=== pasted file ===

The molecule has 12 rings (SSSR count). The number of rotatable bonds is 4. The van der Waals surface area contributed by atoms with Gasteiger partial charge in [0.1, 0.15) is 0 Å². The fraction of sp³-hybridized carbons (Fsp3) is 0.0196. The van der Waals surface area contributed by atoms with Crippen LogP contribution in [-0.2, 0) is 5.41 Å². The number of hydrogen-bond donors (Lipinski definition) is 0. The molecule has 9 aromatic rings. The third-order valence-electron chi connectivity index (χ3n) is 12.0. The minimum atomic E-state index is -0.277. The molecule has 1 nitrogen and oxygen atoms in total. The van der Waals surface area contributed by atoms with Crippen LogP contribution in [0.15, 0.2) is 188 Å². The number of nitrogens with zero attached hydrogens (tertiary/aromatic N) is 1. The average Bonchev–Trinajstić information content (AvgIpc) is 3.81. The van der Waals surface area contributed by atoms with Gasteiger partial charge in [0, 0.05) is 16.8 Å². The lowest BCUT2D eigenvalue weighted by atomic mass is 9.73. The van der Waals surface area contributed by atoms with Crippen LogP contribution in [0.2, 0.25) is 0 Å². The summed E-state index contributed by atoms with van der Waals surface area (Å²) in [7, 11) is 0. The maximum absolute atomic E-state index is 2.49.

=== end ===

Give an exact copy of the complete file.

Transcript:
The molecule has 12 rings (SSSR count). The number of rotatable bonds is 4. The van der Waals surface area contributed by atoms with Gasteiger partial charge in [0.1, 0.15) is 0 Å². The fraction of sp³-hybridized carbons (Fsp3) is 0.0196. The van der Waals surface area contributed by atoms with Crippen LogP contribution in [-0.2, 0) is 5.41 Å². The number of hydrogen-bond donors (Lipinski definition) is 0. The molecule has 9 aromatic rings. The third-order valence-electron chi connectivity index (χ3n) is 12.0. The minimum atomic E-state index is -0.277. The molecule has 1 nitrogen and oxygen atoms in total. The van der Waals surface area contributed by atoms with Crippen LogP contribution in [0.15, 0.2) is 188 Å². The number of nitrogens with zero attached hydrogens (tertiary/aromatic N) is 1. The average Bonchev–Trinajstić information content (AvgIpc) is 3.81. The van der Waals surface area contributed by atoms with Gasteiger partial charge in [0, 0.05) is 16.8 Å². The lowest BCUT2D eigenvalue weighted by atomic mass is 9.73. The van der Waals surface area contributed by atoms with Crippen LogP contribution in [0.2, 0.25) is 0 Å². The summed E-state index contributed by atoms with van der Waals surface area (Å²) in [7, 11) is 0. The maximum absolute atomic E-state index is 2.49.